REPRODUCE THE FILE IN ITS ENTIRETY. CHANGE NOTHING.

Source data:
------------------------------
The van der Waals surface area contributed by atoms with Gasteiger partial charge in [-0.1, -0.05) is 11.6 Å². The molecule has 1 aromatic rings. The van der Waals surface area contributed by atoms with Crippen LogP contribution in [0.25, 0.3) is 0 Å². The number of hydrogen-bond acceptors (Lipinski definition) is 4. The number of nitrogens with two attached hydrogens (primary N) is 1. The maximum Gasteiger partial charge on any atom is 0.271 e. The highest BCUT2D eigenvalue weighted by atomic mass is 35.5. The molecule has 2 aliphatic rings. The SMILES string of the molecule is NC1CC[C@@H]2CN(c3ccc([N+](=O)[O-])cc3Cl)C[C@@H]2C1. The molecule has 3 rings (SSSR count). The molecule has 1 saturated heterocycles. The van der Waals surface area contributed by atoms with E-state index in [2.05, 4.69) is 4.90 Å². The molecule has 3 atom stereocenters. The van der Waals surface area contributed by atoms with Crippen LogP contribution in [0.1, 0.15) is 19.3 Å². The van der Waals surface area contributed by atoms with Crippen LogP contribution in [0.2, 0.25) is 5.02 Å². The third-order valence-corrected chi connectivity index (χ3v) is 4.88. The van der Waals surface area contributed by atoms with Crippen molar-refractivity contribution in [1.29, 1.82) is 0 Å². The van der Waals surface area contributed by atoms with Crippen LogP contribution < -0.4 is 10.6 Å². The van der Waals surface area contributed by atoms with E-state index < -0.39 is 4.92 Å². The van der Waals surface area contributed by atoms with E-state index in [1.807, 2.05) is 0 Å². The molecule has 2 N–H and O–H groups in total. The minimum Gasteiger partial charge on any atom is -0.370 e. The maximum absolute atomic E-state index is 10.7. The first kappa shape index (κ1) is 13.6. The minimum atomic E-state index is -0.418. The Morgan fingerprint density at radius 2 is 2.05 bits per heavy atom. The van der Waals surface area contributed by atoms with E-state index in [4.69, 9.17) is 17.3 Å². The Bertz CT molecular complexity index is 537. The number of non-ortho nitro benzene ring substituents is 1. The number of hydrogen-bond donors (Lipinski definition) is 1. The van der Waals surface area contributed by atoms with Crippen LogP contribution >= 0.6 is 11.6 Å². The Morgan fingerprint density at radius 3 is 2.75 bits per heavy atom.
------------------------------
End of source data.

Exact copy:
The van der Waals surface area contributed by atoms with Gasteiger partial charge in [-0.1, -0.05) is 11.6 Å². The molecule has 1 aromatic rings. The van der Waals surface area contributed by atoms with Crippen LogP contribution in [0.25, 0.3) is 0 Å². The number of hydrogen-bond acceptors (Lipinski definition) is 4. The number of nitrogens with two attached hydrogens (primary N) is 1. The maximum Gasteiger partial charge on any atom is 0.271 e. The highest BCUT2D eigenvalue weighted by atomic mass is 35.5. The molecule has 2 aliphatic rings. The SMILES string of the molecule is NC1CC[C@@H]2CN(c3ccc([N+](=O)[O-])cc3Cl)C[C@@H]2C1. The molecule has 3 rings (SSSR count). The molecule has 1 saturated heterocycles. The van der Waals surface area contributed by atoms with E-state index in [2.05, 4.69) is 4.90 Å². The molecule has 3 atom stereocenters. The van der Waals surface area contributed by atoms with Crippen LogP contribution in [0.1, 0.15) is 19.3 Å². The van der Waals surface area contributed by atoms with Crippen LogP contribution in [0.2, 0.25) is 5.02 Å². The third-order valence-corrected chi connectivity index (χ3v) is 4.88. The van der Waals surface area contributed by atoms with Crippen molar-refractivity contribution in [1.29, 1.82) is 0 Å². The van der Waals surface area contributed by atoms with Crippen LogP contribution < -0.4 is 10.6 Å². The van der Waals surface area contributed by atoms with E-state index < -0.39 is 4.92 Å². The van der Waals surface area contributed by atoms with E-state index in [1.807, 2.05) is 0 Å². The molecule has 2 N–H and O–H groups in total. The minimum Gasteiger partial charge on any atom is -0.370 e. The maximum absolute atomic E-state index is 10.7. The first kappa shape index (κ1) is 13.6. The minimum atomic E-state index is -0.418. The Morgan fingerprint density at radius 2 is 2.05 bits per heavy atom. The van der Waals surface area contributed by atoms with E-state index in [4.69, 9.17) is 17.3 Å². The Bertz CT molecular complexity index is 537. The number of non-ortho nitro benzene ring substituents is 1. The number of hydrogen-bond donors (Lipinski definition) is 1. The van der Waals surface area contributed by atoms with Crippen LogP contribution >= 0.6 is 11.6 Å². The Morgan fingerprint density at radius 3 is 2.75 bits per heavy atom.